The big planned-for expense was a family trip to Europe. We’ve been planning and saving for this trip for over two years. And it was worth every single penny. Months later and I’m still talking about how amazing it was and how I want to go back.
The unexpected expenses were much less fun – surgery, a year of regular physical therapy, and a new air conditioner. Thankfully on the medical side, I have fairly good insurance, so my out of pocket wasn’t too terrible, and I hit my deductible early in the year. I never met my out of pocket max though, but I got pretty close.
Net Worth Update
In 2018, my net worth dropped by 5%. This is not unexpected, but definitely not something I’m pleased by.
Of course, one of the reasons for this financial hit is the current stock market. I’ve got investments and retirement accounts, and those have dropped across the board, even though I have sunk quite a bit of money into my 401k this year. I’m not worried about those numbers, however. Investing is for the long term and though it might take time, the numbers will climb again. I don’t plan to need any of that money anytime soon, so I’m just going to sit and let it grow.
In my net worth calculation, I only include two non-financial items – the value of my car and the value of my house. I use Kelley Blue Book and Zillow, respectively, for those numbers, and while I know they’re not 100% accurate, it’s a good estimate for this calculation. I use those numbers because I have a mortgage and a car loan calculated into my debts.
On the car loan side, that number’s looking pretty good. I got a great rate, and I’ve been paying more than the minimum on the loan. However, given the current state of the stock market, I may sell off some investments to get it paid off sooner rather than later. Otherwise, I’ll have it paid off sometime next year.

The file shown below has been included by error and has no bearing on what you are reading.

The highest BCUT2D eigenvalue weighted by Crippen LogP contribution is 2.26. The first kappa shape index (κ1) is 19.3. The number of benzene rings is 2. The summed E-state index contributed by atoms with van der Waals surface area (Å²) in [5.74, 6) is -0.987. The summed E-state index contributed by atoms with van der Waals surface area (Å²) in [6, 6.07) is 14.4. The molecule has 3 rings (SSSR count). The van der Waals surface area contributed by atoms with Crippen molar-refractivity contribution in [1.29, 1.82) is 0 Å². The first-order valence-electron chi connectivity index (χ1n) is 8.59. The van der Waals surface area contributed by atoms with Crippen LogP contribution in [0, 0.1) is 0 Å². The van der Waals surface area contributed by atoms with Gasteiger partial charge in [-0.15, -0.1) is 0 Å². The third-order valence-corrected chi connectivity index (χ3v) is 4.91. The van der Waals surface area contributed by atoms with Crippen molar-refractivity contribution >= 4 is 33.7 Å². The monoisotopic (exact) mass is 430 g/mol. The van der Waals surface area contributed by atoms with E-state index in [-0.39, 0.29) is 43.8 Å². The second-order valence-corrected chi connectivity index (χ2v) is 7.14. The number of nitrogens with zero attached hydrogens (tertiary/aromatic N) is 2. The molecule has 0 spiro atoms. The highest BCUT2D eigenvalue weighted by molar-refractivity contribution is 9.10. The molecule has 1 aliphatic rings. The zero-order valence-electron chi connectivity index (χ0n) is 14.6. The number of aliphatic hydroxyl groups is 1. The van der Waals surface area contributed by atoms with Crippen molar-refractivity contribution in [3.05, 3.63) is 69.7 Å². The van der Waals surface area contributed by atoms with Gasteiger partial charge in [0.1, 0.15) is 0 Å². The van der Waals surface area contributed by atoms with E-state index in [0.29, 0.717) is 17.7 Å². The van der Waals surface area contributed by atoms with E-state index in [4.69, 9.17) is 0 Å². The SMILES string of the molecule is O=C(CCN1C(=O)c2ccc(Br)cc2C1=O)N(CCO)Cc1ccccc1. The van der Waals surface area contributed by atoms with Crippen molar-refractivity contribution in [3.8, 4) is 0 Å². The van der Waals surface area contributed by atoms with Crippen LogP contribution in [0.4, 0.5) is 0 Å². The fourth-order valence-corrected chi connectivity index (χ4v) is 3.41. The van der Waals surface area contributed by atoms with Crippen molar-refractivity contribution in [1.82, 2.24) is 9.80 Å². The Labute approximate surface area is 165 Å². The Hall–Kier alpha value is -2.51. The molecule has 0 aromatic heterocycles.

The house estimate is only slightly higher than it was a year ago, which is reasonable for my neighborhood. There are some public transit changes being made in the area, however, which should be good for property values in the next few years.
I’m still not happy with my cash accounts. My expenses are higher than I would like them to be. Yes, a big chunk of that is due to unexpected expenses, but I need to tighten the purse strings a bit.
Financial Next Steps
I’m meeting with my financial planner later this month to discuss whether it’s worth selling off some investments to pay off my car loan. I’m also working up a tighter budget for 2019 to try to reign in the spending.
Of course, you can’t ever predict the future, so it’s entirely possible something else will break (I suspect either dishwasher or washer and dryer are next on the list, but at least those are cheaper than an air conditioning unit), but at least I’ll be prepared.
I also need to continue my decluttering plans. I’ve sold off quite a few things over the past year, things that were just taking up space in my house. I haven’t made a huge amount of money, but it’s been a relief to have a bit more space in the house and the extra funds are nice.
Do you have financial goals for 2019?
Megan is a 30-something government employee in the Washington, DC area. She got interested in Personal Finance when she got out of college and realized that her paycheck wasn’t going to go as far as she had hoped. Since starting this blog, she has managed to buy a house and make a solid start on her retirement goals, and hopes to help others do the same. Here is her story:
In 2007, I was a gainfully employed 20-something with no debt but not a lot of knowledge about personal finance. It was a co-worker’s comment about Roth IRAs that sent me to the internet, searching for information. It was then that I realized that I really didn’t know a whole lot about personal finance and that my current financial situation was due a lot to inherent frugal tendencies, generous family members, a fear of debt, and good luck. While that was working for me, clearly I needed a better plan.
While I had no debt, I was also pretty much living paycheck to paycheck and not worrying about going over budget (I say this as if I had a real budget) because I had an emergency fund set aside to cover any overages.
Except that’s not what an emergency fund is for.
So I did a lot of research, read a lot of blogs, and decided that I needed a plan. I needed to budget. I needed to know what I was spending my money on. I needed to prepare for the future.
I decided to create a blog not only to make myself accountable to others but also to share the knowledge that I gained along the way. I’ve learned so much from my fellow bloggers, and I hope that my readers can find something useful in what I have to share as well.